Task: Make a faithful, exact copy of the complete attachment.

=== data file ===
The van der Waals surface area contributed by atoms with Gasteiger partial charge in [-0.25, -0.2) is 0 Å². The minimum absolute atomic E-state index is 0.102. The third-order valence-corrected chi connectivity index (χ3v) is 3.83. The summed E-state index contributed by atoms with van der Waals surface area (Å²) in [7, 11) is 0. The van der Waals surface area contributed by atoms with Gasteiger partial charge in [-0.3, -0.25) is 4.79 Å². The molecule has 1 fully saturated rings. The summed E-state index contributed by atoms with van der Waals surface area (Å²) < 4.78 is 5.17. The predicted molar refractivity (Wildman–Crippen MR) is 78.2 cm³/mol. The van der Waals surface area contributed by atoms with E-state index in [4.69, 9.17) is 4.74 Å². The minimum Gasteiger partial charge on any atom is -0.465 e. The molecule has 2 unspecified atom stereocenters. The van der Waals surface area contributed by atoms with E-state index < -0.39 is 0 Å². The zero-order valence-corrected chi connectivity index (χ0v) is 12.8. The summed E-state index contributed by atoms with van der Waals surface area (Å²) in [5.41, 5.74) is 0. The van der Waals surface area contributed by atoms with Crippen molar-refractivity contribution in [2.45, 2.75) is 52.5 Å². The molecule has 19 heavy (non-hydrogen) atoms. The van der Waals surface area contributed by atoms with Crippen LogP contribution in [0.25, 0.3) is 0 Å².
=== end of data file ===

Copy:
The van der Waals surface area contributed by atoms with Gasteiger partial charge in [-0.25, -0.2) is 0 Å². The minimum absolute atomic E-state index is 0.102. The third-order valence-corrected chi connectivity index (χ3v) is 3.83. The summed E-state index contributed by atoms with van der Waals surface area (Å²) in [7, 11) is 0. The van der Waals surface area contributed by atoms with Gasteiger partial charge in [-0.3, -0.25) is 4.79 Å². The molecule has 1 fully saturated rings. The summed E-state index contributed by atoms with van der Waals surface area (Å²) < 4.78 is 5.17. The predicted molar refractivity (Wildman–Crippen MR) is 78.2 cm³/mol. The van der Waals surface area contributed by atoms with E-state index in [4.69, 9.17) is 4.74 Å². The minimum Gasteiger partial charge on any atom is -0.465 e. The molecule has 2 unspecified atom stereocenters. The van der Waals surface area contributed by atoms with E-state index < -0.39 is 0 Å². The zero-order valence-corrected chi connectivity index (χ0v) is 12.8. The summed E-state index contributed by atoms with van der Waals surface area (Å²) in [5.41, 5.74) is 0. The van der Waals surface area contributed by atoms with Crippen molar-refractivity contribution in [2.45, 2.75) is 52.5 Å². The molecule has 19 heavy (non-hydrogen) atoms. The van der Waals surface area contributed by atoms with Crippen LogP contribution in [0.25, 0.3) is 0 Å².